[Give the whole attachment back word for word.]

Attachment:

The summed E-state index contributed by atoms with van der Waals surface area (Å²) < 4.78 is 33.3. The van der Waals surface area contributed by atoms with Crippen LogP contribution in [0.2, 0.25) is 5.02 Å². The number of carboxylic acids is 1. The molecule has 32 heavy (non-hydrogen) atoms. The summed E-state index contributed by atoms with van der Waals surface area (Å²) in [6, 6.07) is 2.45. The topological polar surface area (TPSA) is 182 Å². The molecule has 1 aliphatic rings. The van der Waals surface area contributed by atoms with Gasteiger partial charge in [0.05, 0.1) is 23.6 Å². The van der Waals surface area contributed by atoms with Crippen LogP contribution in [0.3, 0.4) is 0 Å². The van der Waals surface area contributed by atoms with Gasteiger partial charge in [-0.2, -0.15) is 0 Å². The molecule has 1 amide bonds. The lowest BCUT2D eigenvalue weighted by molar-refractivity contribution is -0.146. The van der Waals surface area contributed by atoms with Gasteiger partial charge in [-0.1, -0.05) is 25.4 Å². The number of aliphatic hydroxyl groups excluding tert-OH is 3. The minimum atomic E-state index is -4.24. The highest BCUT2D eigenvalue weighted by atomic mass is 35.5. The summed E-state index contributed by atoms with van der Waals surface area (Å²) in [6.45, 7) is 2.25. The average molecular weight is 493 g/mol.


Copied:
The summed E-state index contributed by atoms with van der Waals surface area (Å²) < 4.78 is 33.3. The van der Waals surface area contributed by atoms with Crippen LogP contribution in [0.2, 0.25) is 5.02 Å². The number of carboxylic acids is 1. The molecule has 32 heavy (non-hydrogen) atoms. The summed E-state index contributed by atoms with van der Waals surface area (Å²) in [6, 6.07) is 2.45. The topological polar surface area (TPSA) is 182 Å². The molecule has 1 aliphatic rings. The van der Waals surface area contributed by atoms with Gasteiger partial charge in [0.05, 0.1) is 23.6 Å². The van der Waals surface area contributed by atoms with Crippen LogP contribution in [0.3, 0.4) is 0 Å². The van der Waals surface area contributed by atoms with Gasteiger partial charge in [-0.2, -0.15) is 0 Å². The molecule has 1 amide bonds. The lowest BCUT2D eigenvalue weighted by molar-refractivity contribution is -0.146. The van der Waals surface area contributed by atoms with Gasteiger partial charge in [-0.1, -0.05) is 25.4 Å². The number of aliphatic hydroxyl groups excluding tert-OH is 3. The minimum atomic E-state index is -4.24. The highest BCUT2D eigenvalue weighted by atomic mass is 35.5. The summed E-state index contributed by atoms with van der Waals surface area (Å²) in [6.45, 7) is 2.25. The average molecular weight is 493 g/mol.